The capital of Antigua is definitely worth a look around; I’d probably suggest half a day. The Antigua and Barbuda Museum catalogues the island’s history, and features ancient finds, colonial artefacts and modern memorabilia and if you’re into duty free shopping then there’s Heritage Quay, the larger shopping centre and Redcliffe Quay. It’s also quite cool to just have a look at the buildings and architecture and observe how people go about their day to day life in Antigua.
We went on a Friday afternoon and people had their tunes on loud in their shops and friends were hanging out and dancing at street corners. Despite not thinking I had any preconceived ideas about Antigua when I saw that I thought omg yes, that’s exactly what I wanted it to be like!
SHOPPING AT HERITAGE QUAY
The main shopping malls are in St John’s and are close to the cruise ship terminal – Heritage Quay (it’s big and pink) is the biggest one. Shops range from Gucci, Pucci and Dolce to Becca and Blumarine. There’s savings on fashion, electronics, perfume and even makeup and alcohol. There’s even a casino! All the stores are completely Duty & Tax FREE for travellers! Find out all of the shops there here.
SHOPPING AT REDCLIFFE QUAY
Redcliffe Quay overlooks the harbour of St John’s and is in one of the oldest parts of the town, dating back as far as the 17th century. In those days it was a busy waterfront docking area, widely regarded as the business and trading centre of the Caribbean. trading many things between Antigua, Europe and Africa. Today it is a peaceful and shady place to rest from the heat and activity of St. John’s. You can watch the yachts and boats coming and going and explore the courtyards and boardwalks to discover unique & beautiful boutiques selling gifts, pottery, paintings, and other locally made gifts.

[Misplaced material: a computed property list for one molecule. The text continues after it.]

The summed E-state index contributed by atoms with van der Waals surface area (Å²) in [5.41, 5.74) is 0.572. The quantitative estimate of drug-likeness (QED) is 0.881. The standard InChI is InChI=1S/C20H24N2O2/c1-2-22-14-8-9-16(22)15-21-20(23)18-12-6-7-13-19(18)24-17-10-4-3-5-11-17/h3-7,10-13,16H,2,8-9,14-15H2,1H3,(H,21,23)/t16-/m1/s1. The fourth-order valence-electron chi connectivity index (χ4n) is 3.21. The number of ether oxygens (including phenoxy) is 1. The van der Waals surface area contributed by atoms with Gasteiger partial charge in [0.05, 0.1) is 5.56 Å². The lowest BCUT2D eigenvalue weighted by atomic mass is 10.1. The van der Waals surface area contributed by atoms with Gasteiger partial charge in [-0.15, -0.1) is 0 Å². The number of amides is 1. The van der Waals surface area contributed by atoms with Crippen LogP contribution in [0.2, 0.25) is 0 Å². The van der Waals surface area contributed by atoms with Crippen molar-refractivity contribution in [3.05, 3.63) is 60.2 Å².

Now if you’re living it up in an all-inclusive resort in Antigua there’s probably little need to leave and spend even more money. But if you just fancy trying something different or seeing what else there is to offer then here are either some places we visited and enjoyed or recommendations we got from the Antiguan friends we made along the way, as some of their favourite hangouts.
- Papa’s By The Sea – this adorable little beach bar and restaurant is located in the perfect spot on the eastern side of Falmouth Harbour. Head to Papa’s for lunch, drinks by the pool or sipping on an espresso martini as you watch the sunset on the beach. Staff are super friendly and the Caribbean vibes are great here.
- Papa Zouk – My gal Mikeela told me this is the place where she spends every Birthday celebrating. That’s got to be a good recommendation. This small, unpretentious restaurant serves the best rum selection on the island paired with zouk music and some fabulous seafood. Papa Zouk is located about 10 minutes from St John’s and the hotels in Dickenson Bay and has a neighbourhood vibe as it’s so popular with locals. Tips are to go for their famous Ti punch, make a reservation via your hotel so you can get a table and to take cash, as they don’t currently accept card payments.